Tis the Season for Zodiacal Light; Take a Shot at the “Tall Twilight”


Image Credit & Copyright: Yuri Beletsky.

Where do we even begin here? When you’re one of the most prolific night sky imagers out there, it’s hard to meet the bar you have raised for yourself time and time again but this image really goes the distance in my humble opinion. Imaged by Yuri Beletsky, we see the incredible night sky far away and long ago, high above the extinct volcano, Rano Kau on the legendary Easter Island. That same sky, reflected in the waters of the crater lake.


As awe inspiring as this image is, who knows what we’re looking at here? I’m not talking about the Milky Way, but instead that tall pillar of light, seemingly rising from the volcano as if its spirit has been awakened to communicate with the universe. Twice a year the orientation of the Earth places us at a prime vantage point to view a little known, hard to see, and in my opinion underappreciated phenomenon. Known to the ancient Persian as well as Arabic astronomers as “False Dawn” (in the fall months) or “Tall Twilight”, Zodiacal light is a vast towering pyramid of light whose point follows the zodiac constellations (thus the name) and Ecliptic into the night sky, reaching out for the Milky Way, kind of beautiful and spooky right?

In short, Zodiacal light is a vast dust ring that lies in the inner solar system. It’s believed that it reaches out past the orbit of Mars into the main asteroid belt. As the Sun sets in the west or rises in the east (depending on what time of year) its glare scatters light of billions of those microscopic dust particles, putting on a show for those wise enough to successfully hunt it. Those billions of interplanetary dust particles, too small for any telescope to resolve, pancake out along the plane of the ecliptic just as the planets and asteroid belts do. To this day astronomers are not 100% certain as to the complete picture but it’s believed that the Main Asteroid Belt contributed to approximately 10% of the particles mass, which in total is only about the same mass as Mars Moon, Phobos. Most of the dust, it is believed, comes from the blown off leftovers of Short Period Comets as well as material that created the solar system itself, 4.5 billion years ago.


The two best “seasons” or times of year to view Zodiacal Light are roughly March/April and again in September/October (Surrounding the equinoxes). You can still spot them during some of the surrounding months as well but it’s tougher the further you get from the equinox as those are the two key times of the year when the ecliptic is highest in the sky. Another note here is that the closer to the equator you are the easier it will be to view because of the location and orientation of the ecliptic as well. The further you venture from the equator the more difficult it becomes to catch because of that angle.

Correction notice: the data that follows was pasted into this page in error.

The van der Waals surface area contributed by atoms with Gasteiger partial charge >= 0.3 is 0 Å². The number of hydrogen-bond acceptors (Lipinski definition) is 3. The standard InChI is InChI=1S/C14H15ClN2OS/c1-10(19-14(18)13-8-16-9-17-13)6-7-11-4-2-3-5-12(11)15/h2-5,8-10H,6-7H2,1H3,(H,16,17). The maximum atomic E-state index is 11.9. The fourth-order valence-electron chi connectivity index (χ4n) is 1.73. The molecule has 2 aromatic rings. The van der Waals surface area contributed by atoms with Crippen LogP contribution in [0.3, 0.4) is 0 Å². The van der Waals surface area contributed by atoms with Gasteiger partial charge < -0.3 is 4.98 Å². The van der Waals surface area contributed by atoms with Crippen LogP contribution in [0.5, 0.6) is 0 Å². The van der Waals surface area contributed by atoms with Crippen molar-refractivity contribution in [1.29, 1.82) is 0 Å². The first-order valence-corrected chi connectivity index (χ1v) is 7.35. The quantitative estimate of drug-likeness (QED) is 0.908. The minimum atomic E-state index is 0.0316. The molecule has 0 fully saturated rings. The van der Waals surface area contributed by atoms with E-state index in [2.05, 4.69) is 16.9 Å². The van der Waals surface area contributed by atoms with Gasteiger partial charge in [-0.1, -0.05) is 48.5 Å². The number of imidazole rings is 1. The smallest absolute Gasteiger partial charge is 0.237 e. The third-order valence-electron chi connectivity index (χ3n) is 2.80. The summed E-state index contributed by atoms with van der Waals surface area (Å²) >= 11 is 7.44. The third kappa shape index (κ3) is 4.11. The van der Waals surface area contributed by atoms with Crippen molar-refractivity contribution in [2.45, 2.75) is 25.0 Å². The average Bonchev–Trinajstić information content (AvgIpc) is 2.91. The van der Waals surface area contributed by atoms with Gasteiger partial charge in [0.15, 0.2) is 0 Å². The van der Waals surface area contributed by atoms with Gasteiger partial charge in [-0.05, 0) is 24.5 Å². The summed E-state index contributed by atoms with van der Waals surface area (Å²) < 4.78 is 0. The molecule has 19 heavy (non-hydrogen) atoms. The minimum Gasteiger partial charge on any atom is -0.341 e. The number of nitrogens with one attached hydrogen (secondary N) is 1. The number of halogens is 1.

This being the March/April season, you will need to get to the darkest skies you can find that have an open, clear western horizon and begin watching an hour after sunset and just following twilight. The pillar of light should be near vertical and if there are any evening planets find them because they will be in the thick of it.

Also, by dark that means the Moon as well, so shoot for New Moon weeks or weeks when the Moon is opposite that particular twilight. In this case, new and old last quarter moons will be fine because they don’t rise until morning. If you can’t see the Milky Way overhead it isn’t dark enough. Your DSLR will pick up the light much better than your eyes, but that being said, it will also pick up the glow of the surrounding towns which may wash the Zodiacal Light out so just like aurora hunting. Not just in the sky but on the horizon in in the direction that you’re looking as well. Dark is mandatory!

The September/October season means that prime viewing is in the east an hour before sunrise and just before twilight when the ecliptic is closest to vertical. All the same dark sky junk still applies of course.

For my SOUTHERN HEMISPHERE friends, everything is opposite. September/October you will need a western view an hour after sunset and after twilight. In the March/April season prime viewing will be an eastern view an hour before sunrise and before twilight.

All in all, just get out there and give it a shot. Also, don’t take everything written here as a 100% must-follow either; many amazing photos have come from months surrounding peak months. Use this as a guideline and see what your night sky is telling you personally!

The World At Night (TWAN) page for this image: http://spaceweathergallery.com/indiv_upload.php?upload_id=119930

Yuri’s Facebook: https://www.facebook.com/yuribeletskyphoto

Twitter: https://twitter.com/YBeletsky

Instagram: https://www.instagram.com/yuribeletsky/

500px: https://500px.com/ybeletsky

Image | This entry was posted in Astronomical Events, Astronomy (Learning), Astrophotography (Wide Field), Images, Science In The Setting Sun Series, Solar System and tagged , , , , , , , , , , , , , , , , . Bookmark the permalink.

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